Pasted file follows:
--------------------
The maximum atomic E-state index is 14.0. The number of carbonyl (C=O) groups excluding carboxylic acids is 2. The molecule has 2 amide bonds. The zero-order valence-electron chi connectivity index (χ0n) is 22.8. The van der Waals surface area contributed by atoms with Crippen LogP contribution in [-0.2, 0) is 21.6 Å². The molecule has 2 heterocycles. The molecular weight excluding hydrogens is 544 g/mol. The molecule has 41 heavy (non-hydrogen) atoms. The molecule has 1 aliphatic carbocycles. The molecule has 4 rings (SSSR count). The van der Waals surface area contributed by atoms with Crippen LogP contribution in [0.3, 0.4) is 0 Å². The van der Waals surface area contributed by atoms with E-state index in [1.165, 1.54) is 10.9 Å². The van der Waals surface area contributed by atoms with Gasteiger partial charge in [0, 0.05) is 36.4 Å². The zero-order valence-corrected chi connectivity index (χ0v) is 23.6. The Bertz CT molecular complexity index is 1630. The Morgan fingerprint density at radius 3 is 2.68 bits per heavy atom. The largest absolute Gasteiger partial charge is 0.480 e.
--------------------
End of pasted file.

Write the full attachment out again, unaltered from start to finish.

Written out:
The maximum atomic E-state index is 14.0. The number of carbonyl (C=O) groups excluding carboxylic acids is 2. The molecule has 2 amide bonds. The zero-order valence-electron chi connectivity index (χ0n) is 22.8. The van der Waals surface area contributed by atoms with Crippen LogP contribution in [-0.2, 0) is 21.6 Å². The molecule has 2 heterocycles. The molecular weight excluding hydrogens is 544 g/mol. The molecule has 41 heavy (non-hydrogen) atoms. The molecule has 1 aliphatic carbocycles. The molecule has 4 rings (SSSR count). The van der Waals surface area contributed by atoms with Crippen LogP contribution in [0.3, 0.4) is 0 Å². The van der Waals surface area contributed by atoms with E-state index in [1.165, 1.54) is 10.9 Å². The van der Waals surface area contributed by atoms with Gasteiger partial charge in [0, 0.05) is 36.4 Å². The zero-order valence-corrected chi connectivity index (χ0v) is 23.6. The Bertz CT molecular complexity index is 1630. The Morgan fingerprint density at radius 3 is 2.68 bits per heavy atom. The largest absolute Gasteiger partial charge is 0.480 e.